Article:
Aston Martin DB11 super car: Sporty, but not really a sports car

Author: Arab NewsSat, 2017-09-02 03:00ID: 1504282002354050300LONDON: Even before I got behind the wheel of a DB11, one fact had already sold me on the new Aston Martin super car: the leather chosen for the interior upholstery was from one specific herd of Scottish long haired cattle grazing on land not enclosed by barbed wire.
As designer Marek Reichman explained at the Aston headquarters in Gaydon, UK, the manufacturer is so concerned about even the most seemingly trivial detail on the DB11, that it sought to avoid any pits and pockmarks that might disfigure the seat leather.
The Aston long hairs don’t get their hide caught on the barbs, nor get bitten by mosquitos, so there are no blemishes on the finished article.
If the designer pays so much attention to the smallest detail, you can be sure the finished product is pretty close to motoring perfection.
And so it was as I put the car through its paces on the winding lanes and country roads of Warwickshire. I’m no petrol head, but even I know a superb piece of motor engineering when I drive one. I’ve tested many of the Aston range in the past, and the DB11 is a few gear-changes up from the others.
It’s sporty, but not really a sports car. It’s a grand tourer (GT), and therefore rather bigger than traditional two-seaters. But the body lines — designed on the geometrical proportions of a Nautilus shell, as Reichman had also explained — make it look as elegant as any of its bigger luxury rivals like Bentley.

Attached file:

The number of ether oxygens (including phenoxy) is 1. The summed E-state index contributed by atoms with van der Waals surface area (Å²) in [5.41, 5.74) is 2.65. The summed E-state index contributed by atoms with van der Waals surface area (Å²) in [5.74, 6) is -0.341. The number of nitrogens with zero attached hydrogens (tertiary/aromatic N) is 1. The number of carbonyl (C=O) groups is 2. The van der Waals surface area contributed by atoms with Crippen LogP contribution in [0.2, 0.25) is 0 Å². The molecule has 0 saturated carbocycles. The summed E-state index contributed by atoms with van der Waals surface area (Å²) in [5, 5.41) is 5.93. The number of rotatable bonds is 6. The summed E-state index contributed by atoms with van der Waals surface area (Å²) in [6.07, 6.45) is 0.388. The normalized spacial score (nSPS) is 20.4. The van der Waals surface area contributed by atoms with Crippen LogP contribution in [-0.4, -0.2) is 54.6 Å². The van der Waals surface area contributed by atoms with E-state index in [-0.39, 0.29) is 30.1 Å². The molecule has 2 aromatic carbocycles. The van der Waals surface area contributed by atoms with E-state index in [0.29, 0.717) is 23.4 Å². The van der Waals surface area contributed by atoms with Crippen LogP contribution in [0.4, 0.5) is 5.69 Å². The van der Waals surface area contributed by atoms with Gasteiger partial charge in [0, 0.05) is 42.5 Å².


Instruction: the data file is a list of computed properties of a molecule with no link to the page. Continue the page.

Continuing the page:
Powerful too, although less gas-guzzling than its predecessors. A 5.2 liter V-12 twin-turbo engine delivers acceleration of 0 to 100km in 3.9 seconds and a top speed of 320km per hour. Fast enough to lose your license, if you’re not careful.
But as I say, I’m not really into the torque talk, so other things impressed me on the DB11 more than just performance. The interior is spacious for a GT, with rear seats conformable enough to accommodate passengers on a long journey without the risk of rigor mortis — a definite improvement on predecessors.
And it’s stacked with hi-tech gadgetry, much of it courtesy of Daimler-Mercedes, which has a 5 percent stake in Aston. Windscreen display, 360 degree radar and cameras, and self-parking function are rounded off with a Bang 7 Olufsen sound system to blast out those hard-core road tracks.
It handled and performed as well on congested British motorways as on the country roads. But I can’t wait to open it up on the Middle East’s wide open highways.
Main category: Business & EconomyTags: Aston MartinDB11Aston Martin super carrelated_nodes: Aston Martin at HarrodsThe DB9 13MY sports GT, Aston Martin’s iconDB11: The car vital for Aston Martin’s future

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